Living Wills, or Advanced Directives, are also very important to have in your estate plan. If you have been to the hospital recently, you have probably been asked if you have one when you checked in. An Advanced Directive is a document that sets out your wishes for end-of-life choices and care. Oklahoma allows you to set our your end-of-life health care choices for three scenarios. Read about those here.

 

Even if you are young, childless, and healthy, these documents are important to have done. If you were seriously injured, these documents would let your family know what you wanted, sparing them very difficult decisions, court costs, and disagreements. There have been many famous young people whose families have gone through courts and disagreements because these documents were not in place. (Terri Schiavo was 26 when her illness began and she fell into a permanent vegetative state.)

4. Designate Beneficiaries on Accounts

One last simple (and completely free!) action to take is to name beneficiaries on your accounts, whether retirement, banks, life insurance, etc. All you need to do is fill out the beneficiary form provided by the account holding institution. By naming a beneficiary, you make it possible for the funds in the account to go directly to the person (or persons) you name, without probate. It is important to know the repercussions of naming minors as beneficiaries, however, so make sure you keep that in mind when you are planning for your new child.

If you do all of the above after you have a child, you are ready. Having a new child is a huge change in your life, and your estate plan needs to reflect that change. You are doing a disservice to your child if you do not plan ahead in case you are not there to take care of him/her. Your family would want to know your wishes for your child(ren) if you pass unexpectedly. Make an appointment with your local estate planning attorney today!

Should I Get A More Complex Estate Plan?

Most people that come into our office expect to need a “simple” estate plan. Usually, they mean a will, power of attorneys, and a living will. No trust, no tax planning, and no trust provisions for their children or other family members.  Perhaps the initial motivator for this is the lower cost, but also the understandable desire to avoid taking the time and energy to understand the workings of a more complex estate plan.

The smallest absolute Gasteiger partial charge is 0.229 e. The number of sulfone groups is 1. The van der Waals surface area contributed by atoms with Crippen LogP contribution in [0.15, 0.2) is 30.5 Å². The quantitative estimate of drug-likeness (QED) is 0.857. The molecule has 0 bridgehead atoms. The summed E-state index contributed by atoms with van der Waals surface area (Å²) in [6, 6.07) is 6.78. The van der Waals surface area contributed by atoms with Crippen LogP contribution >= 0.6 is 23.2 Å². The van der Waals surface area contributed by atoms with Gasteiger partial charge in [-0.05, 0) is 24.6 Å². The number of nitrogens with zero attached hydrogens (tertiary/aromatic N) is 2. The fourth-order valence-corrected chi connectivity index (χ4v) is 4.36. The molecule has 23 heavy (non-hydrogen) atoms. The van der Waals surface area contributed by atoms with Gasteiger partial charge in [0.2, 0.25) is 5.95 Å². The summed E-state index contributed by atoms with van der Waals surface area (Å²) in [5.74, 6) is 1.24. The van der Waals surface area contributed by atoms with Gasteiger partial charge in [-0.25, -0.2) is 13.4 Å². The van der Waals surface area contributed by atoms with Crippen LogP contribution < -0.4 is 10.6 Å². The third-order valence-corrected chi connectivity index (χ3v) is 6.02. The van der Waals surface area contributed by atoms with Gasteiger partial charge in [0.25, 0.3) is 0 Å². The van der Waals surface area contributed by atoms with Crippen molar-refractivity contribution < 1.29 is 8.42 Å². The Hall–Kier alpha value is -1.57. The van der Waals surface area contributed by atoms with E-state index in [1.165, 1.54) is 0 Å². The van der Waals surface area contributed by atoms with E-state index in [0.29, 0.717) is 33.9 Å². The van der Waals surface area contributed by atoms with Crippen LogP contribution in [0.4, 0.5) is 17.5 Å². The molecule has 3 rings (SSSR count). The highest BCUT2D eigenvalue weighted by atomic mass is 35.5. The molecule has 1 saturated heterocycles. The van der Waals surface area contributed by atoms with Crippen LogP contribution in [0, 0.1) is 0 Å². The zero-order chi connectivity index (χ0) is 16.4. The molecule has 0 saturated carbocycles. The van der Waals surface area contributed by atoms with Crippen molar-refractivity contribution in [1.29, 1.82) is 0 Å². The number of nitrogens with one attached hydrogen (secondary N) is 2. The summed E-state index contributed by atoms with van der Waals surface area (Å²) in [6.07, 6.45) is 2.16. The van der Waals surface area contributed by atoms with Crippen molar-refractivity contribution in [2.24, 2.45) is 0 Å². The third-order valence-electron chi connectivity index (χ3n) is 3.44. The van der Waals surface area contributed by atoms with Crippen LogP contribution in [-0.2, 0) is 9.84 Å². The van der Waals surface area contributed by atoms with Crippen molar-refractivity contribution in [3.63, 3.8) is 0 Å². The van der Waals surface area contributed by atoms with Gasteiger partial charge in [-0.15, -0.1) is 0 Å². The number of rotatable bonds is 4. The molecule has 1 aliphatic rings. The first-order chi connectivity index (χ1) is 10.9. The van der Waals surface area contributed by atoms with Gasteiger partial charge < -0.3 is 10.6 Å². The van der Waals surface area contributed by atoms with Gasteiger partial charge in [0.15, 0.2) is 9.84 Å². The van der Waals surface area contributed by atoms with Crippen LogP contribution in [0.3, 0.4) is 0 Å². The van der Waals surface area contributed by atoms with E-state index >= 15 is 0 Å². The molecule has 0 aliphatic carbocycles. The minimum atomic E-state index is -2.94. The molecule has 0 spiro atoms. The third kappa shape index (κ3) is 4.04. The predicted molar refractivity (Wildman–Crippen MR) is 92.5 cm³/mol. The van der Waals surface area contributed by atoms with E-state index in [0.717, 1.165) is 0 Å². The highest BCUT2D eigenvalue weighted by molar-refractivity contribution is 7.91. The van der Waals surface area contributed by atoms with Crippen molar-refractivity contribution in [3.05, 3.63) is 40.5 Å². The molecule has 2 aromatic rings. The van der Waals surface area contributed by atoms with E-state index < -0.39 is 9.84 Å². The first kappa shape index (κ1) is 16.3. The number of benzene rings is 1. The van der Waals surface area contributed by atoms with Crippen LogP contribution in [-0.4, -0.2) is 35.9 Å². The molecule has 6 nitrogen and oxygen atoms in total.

First of all, of course simple plans are less expensive and easier to understand. However simple estate plans are usually for small, straight forward estates. Small usually meaning an entire estate worth less than 100-150 thousand, and straightforward meaning married couple with adult, healthy children with no complications. Most couples estates are worth more than the smaller, especially when you consider that your estate consists of EVERYTHING you own (Life insurance, real property/homes, cars, personal property, retirement accounts, bank accounts, etc. Also, if you have children, grandchildren, or others that you care about and wish to see benefit from your estate, a simple plan offers absolutely no assurance that that will happen.

Here’s a couple of brief examples:

  1. John dies and leaves all of his assets to his wife Jessica. They have one child, Joe.  A few years later, Jessica marries Jack, and they buy a house together with Jessica’s money, and she names Jack as the beneficiary of the IRA that she rolled over from John.  Jessica then dies, with a Will that names Joe as the sole beneficiary.  However, despite what the Will says, her second husband Jack gets the house, the IRA, and under Oklahoma law, one-half of all other property.  John and Jane’s son, Joe, is left with little of her estate.